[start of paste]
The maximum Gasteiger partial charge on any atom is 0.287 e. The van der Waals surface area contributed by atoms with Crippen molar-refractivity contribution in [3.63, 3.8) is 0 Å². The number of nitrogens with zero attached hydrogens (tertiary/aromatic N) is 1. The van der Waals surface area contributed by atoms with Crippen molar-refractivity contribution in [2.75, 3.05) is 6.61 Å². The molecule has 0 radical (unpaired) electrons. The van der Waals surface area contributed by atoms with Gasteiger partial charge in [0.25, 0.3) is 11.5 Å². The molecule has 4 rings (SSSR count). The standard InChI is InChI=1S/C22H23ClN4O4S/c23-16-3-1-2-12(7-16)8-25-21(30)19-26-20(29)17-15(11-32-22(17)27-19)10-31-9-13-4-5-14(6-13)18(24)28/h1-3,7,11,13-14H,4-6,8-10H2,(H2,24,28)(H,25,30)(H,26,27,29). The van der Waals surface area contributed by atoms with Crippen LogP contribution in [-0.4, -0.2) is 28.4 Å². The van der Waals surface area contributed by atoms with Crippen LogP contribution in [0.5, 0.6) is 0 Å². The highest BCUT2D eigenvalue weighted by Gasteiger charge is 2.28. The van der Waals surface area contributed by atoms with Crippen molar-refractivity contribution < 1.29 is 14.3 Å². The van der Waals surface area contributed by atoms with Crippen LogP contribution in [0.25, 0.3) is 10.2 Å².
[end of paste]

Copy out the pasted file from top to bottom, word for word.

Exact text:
The maximum Gasteiger partial charge on any atom is 0.287 e. The van der Waals surface area contributed by atoms with Crippen molar-refractivity contribution in [3.63, 3.8) is 0 Å². The number of nitrogens with zero attached hydrogens (tertiary/aromatic N) is 1. The van der Waals surface area contributed by atoms with Crippen molar-refractivity contribution in [2.75, 3.05) is 6.61 Å². The molecule has 0 radical (unpaired) electrons. The van der Waals surface area contributed by atoms with Gasteiger partial charge in [0.25, 0.3) is 11.5 Å². The molecule has 4 rings (SSSR count). The standard InChI is InChI=1S/C22H23ClN4O4S/c23-16-3-1-2-12(7-16)8-25-21(30)19-26-20(29)17-15(11-32-22(17)27-19)10-31-9-13-4-5-14(6-13)18(24)28/h1-3,7,11,13-14H,4-6,8-10H2,(H2,24,28)(H,25,30)(H,26,27,29). The van der Waals surface area contributed by atoms with Crippen LogP contribution in [-0.4, -0.2) is 28.4 Å². The van der Waals surface area contributed by atoms with Crippen LogP contribution in [0.5, 0.6) is 0 Å². The highest BCUT2D eigenvalue weighted by Gasteiger charge is 2.28. The van der Waals surface area contributed by atoms with Crippen molar-refractivity contribution < 1.29 is 14.3 Å². The van der Waals surface area contributed by atoms with Crippen LogP contribution in [0.25, 0.3) is 10.2 Å².